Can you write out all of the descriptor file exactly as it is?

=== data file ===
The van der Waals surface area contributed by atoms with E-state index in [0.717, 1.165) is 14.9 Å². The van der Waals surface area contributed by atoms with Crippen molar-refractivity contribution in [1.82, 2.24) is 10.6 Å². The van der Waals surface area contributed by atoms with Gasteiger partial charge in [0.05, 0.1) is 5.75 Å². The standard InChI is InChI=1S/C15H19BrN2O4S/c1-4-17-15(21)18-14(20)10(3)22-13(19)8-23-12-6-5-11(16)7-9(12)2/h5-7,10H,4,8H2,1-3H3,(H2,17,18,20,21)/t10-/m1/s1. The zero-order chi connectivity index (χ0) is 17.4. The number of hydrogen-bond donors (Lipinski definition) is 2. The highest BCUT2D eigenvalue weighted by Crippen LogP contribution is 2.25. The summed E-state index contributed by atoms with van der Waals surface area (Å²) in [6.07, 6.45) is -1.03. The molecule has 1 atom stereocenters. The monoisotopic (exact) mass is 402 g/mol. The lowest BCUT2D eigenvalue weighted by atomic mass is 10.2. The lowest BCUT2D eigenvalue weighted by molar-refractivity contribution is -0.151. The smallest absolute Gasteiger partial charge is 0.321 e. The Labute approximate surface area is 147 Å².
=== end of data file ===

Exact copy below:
The van der Waals surface area contributed by atoms with E-state index in [0.717, 1.165) is 14.9 Å². The van der Waals surface area contributed by atoms with Crippen molar-refractivity contribution in [1.82, 2.24) is 10.6 Å². The van der Waals surface area contributed by atoms with Gasteiger partial charge in [0.05, 0.1) is 5.75 Å². The standard InChI is InChI=1S/C15H19BrN2O4S/c1-4-17-15(21)18-14(20)10(3)22-13(19)8-23-12-6-5-11(16)7-9(12)2/h5-7,10H,4,8H2,1-3H3,(H2,17,18,20,21)/t10-/m1/s1. The zero-order chi connectivity index (χ0) is 17.4. The number of hydrogen-bond donors (Lipinski definition) is 2. The highest BCUT2D eigenvalue weighted by Crippen LogP contribution is 2.25. The summed E-state index contributed by atoms with van der Waals surface area (Å²) in [6.07, 6.45) is -1.03. The molecule has 1 atom stereocenters. The monoisotopic (exact) mass is 402 g/mol. The lowest BCUT2D eigenvalue weighted by atomic mass is 10.2. The lowest BCUT2D eigenvalue weighted by molar-refractivity contribution is -0.151. The smallest absolute Gasteiger partial charge is 0.321 e. The Labute approximate surface area is 147 Å².